Earlier this week, Intersect Festival announced its inaugural lineup featuring artists like Kacey Musgraves, Japanese Breakfast, JPEGMafia, and so many other amazing acts. Not only does the festival have a killer lineup, but it also has art installations, cuisine made by local chefs, and even a space for attendees to play dodgeball in a “post-apocalyptic arena,” along with tons of other fun activities for the festival-goers to take part in. After all, on the festival’s website, the event is described as “the place where music, technology, and art converge…”
This all sounds really great and super fun, right?
Well, there’s one problem, and it’s a pretty big one. The festival is being put on by Amazon.
The fact that the festival is being put on by Amazon was absent in the contracts the artists signed upon agreeing to play Intersect. However, only one artist dropped out of the festival when they found out the major tech company is behind it. Kentucky native and ever so talented DJ, Black Madonna, was that one artist. When she found out that Amazon was involved in the festival, she tweeted, “If you were shocked I’d play for Amazon, well that makes two of us. Please be patient and while I burn some bridges. Updates soon.” and then she was taken off the bill.
Japanese Breakfast’s Michelle Zauner also tweeted about her what she had felt when she learned of Amazon’s involvement with Intersect Festival. In a series of tweets, she said she felt “conflicted” about playing the festival now upon the revelation of who’s running it.
I must ask, what is there to be conflicted about? I’m not just asking Zauner, I’m asking everyone who is still on the bill. Amazon does so much bad for our society, so why are any of these artists still playing this festival?
I have so many questions for everyone playing this festival.
Is playing a show at a one-of-a-kind festival really more important than the conditions Amazon warehouse workers are forced to put up with? The conditions warehouse workers face are far extreme, due to long shifts workers are obligated to work and the tech giant's push for productivity. The conditions are so cruel that between 2013 and 2018, there were at least 189 calls to 911 from Amazon warehouses regarding suicide attempts, suicidal thoughts, and other mental health episodes, according to an article from Newsweek. In that same article, one former amazon employee stated that employees at the warehouses are treated as “disposable parts.” Along with putting up with harsh conditions, the workers have to put up with wages that leave them below the poverty line. Thousands of Amazon employees receive government benefits, such as SNAP, while Jeff Bezos, the company’s founder is LITERALLY the richest man in the world. Amazon fulfillment centers employ, roughly, 125,000 workers in the US, while Jeff Bezos is worth almost $111 billion. Jeff Bezos could give each employee $880,000 and still have $1 billion leftover for himself, but his employees continue to struggle and live in poverty. Staying on the festival means you’re okay with that.
Is making a quick buck more important than Seattle’s homeless epidemic that Amazon continues to perpetuate? Seattle has nearly 7,000 homeless people and the city’s government tried to issue a tax bill that would hopefully fix their homeless crisis. This bill would force all large employers in Seattle, Amazon’s hometown, to pay a $275 tax per employee in an attempt to raise $50 million annually to help their homeless. Amazon grossed roughly $10 billion in 2018. So, let’s hypothetically say Amazon employs 100,000 people, they would only have to pay $27,500,000 to pay the tax proposed by the city’s elected officials. If this would have happened, Amazon would have grossed $9.9 billion in 2018 instead of $10 billion. This tax would have hardly made a dent in Amazon’s profit, but instead of doing the math, like I did and I’m a big lazy idiot, Amazon decided to halt all of its ongoing construction in the city to protest the proposed tax. Amazon literally threw a fit because they couldn’t stand to lose the smallest percentage of their revenue in order to help Seattle’s homeless. Do you still want to play this festival knowing this information?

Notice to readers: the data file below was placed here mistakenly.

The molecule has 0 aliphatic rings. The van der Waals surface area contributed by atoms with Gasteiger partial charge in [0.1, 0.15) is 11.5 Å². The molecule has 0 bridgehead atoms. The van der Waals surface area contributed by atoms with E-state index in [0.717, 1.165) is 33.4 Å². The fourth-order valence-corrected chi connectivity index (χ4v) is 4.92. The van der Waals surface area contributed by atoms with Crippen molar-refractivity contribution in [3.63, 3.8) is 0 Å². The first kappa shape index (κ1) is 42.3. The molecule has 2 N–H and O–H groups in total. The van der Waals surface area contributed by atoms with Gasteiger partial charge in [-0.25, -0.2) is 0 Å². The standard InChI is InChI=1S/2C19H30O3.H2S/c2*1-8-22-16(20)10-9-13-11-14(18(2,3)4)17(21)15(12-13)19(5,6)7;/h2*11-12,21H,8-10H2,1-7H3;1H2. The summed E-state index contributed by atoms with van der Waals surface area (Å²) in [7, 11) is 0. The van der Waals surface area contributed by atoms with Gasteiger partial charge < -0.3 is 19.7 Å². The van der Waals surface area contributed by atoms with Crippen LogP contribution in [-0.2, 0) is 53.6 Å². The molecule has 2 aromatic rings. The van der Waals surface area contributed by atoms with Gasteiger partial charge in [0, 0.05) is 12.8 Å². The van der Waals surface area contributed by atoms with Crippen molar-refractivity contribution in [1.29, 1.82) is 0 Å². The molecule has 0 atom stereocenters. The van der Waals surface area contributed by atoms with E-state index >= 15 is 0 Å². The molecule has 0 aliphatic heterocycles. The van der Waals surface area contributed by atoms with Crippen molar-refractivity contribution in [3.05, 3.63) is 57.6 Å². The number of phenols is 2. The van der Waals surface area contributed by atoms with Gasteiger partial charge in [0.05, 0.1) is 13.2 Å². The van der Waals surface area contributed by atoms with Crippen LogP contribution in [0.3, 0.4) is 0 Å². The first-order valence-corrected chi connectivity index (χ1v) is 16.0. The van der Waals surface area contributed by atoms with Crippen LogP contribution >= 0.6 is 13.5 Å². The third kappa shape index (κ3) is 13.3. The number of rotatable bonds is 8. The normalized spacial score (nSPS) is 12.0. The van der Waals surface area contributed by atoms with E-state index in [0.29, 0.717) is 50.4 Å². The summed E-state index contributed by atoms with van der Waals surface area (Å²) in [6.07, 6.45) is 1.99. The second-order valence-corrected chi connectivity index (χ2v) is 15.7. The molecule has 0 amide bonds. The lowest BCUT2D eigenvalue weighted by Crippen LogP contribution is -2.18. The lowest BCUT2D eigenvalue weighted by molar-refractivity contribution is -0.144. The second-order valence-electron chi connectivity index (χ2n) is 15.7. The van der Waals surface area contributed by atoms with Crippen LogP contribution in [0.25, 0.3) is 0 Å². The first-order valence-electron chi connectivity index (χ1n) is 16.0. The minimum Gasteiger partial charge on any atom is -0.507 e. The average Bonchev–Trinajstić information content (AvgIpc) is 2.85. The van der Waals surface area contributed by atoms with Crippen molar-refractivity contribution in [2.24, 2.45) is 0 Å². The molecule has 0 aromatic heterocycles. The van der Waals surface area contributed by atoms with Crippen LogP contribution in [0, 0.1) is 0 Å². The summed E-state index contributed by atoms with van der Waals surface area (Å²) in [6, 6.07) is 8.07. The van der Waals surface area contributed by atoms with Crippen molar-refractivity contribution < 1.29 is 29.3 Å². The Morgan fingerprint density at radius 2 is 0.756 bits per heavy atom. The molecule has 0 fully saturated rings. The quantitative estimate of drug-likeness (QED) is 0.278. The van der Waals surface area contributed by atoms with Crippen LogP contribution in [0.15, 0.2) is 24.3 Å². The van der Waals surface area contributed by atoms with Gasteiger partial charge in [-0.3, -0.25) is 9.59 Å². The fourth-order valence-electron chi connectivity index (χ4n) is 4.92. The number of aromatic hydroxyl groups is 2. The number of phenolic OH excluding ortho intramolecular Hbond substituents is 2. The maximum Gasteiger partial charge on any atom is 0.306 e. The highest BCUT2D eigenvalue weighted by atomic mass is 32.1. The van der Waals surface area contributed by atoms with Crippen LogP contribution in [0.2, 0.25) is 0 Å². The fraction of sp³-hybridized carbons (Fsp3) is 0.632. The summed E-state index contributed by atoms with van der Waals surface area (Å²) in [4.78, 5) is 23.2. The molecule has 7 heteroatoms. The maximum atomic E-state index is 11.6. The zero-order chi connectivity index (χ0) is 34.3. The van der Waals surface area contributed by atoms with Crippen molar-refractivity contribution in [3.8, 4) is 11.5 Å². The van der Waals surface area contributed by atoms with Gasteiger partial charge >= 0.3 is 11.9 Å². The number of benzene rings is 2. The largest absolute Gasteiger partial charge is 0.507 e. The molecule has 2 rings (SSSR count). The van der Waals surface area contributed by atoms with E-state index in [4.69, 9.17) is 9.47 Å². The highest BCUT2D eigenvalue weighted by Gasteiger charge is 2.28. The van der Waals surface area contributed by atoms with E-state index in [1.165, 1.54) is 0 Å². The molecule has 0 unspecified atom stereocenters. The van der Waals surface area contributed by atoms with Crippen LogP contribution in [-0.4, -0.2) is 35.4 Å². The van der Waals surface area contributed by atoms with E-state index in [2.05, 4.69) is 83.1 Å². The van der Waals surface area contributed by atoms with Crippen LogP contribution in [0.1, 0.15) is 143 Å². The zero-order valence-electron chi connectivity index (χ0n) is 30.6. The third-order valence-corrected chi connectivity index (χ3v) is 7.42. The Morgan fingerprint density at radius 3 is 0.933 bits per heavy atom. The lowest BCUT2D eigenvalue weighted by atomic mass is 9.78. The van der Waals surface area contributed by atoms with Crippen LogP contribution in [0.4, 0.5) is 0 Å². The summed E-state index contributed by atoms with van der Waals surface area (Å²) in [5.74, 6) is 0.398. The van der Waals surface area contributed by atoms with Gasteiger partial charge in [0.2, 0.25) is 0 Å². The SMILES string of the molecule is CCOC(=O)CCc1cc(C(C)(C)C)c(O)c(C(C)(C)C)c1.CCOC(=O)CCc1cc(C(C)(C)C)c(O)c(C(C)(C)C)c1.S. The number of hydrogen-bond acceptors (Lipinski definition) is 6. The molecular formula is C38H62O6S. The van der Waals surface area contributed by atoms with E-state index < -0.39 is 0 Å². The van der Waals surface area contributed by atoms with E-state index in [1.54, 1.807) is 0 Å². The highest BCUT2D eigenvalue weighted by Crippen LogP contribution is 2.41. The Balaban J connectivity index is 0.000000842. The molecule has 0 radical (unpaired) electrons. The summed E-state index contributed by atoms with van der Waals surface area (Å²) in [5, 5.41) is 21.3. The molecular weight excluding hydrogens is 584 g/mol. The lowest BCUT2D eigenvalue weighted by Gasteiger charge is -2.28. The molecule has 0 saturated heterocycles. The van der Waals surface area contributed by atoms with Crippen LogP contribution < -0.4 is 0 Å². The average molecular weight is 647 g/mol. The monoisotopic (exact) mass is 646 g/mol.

Is playing one more show this year more important than the lives of immigrants here in the United States? ICE uses Palantir software to keep track of immigrants living in the United States. This software allows for ICE to essentially hunt down the people they track in their databases to deport them much easier. So what is Amazon’s role in all of this? Well, Amazon Web Services, the branch of Amazon that is literally putting on this festival, hosts these databases that allow ICE to more effectively detain immigrants. Amazon is being complacent in mass deportations in the US by providing ICE with the technological backbone of their tracking down of people. Playing this festival also makes you complacent in the cruel doings of ICE.
Amazon is a cold-blooded corporation run by a bitter, bald man. Their business practices are obviously nothing but atrocious, and because of this, I am calling for all artists to drop out of the festival. I doubt this piece will reach any of them, but I am genuinely so very disappointed in everyone on the bill for staying on the lineup after realizing who’s behind the festival.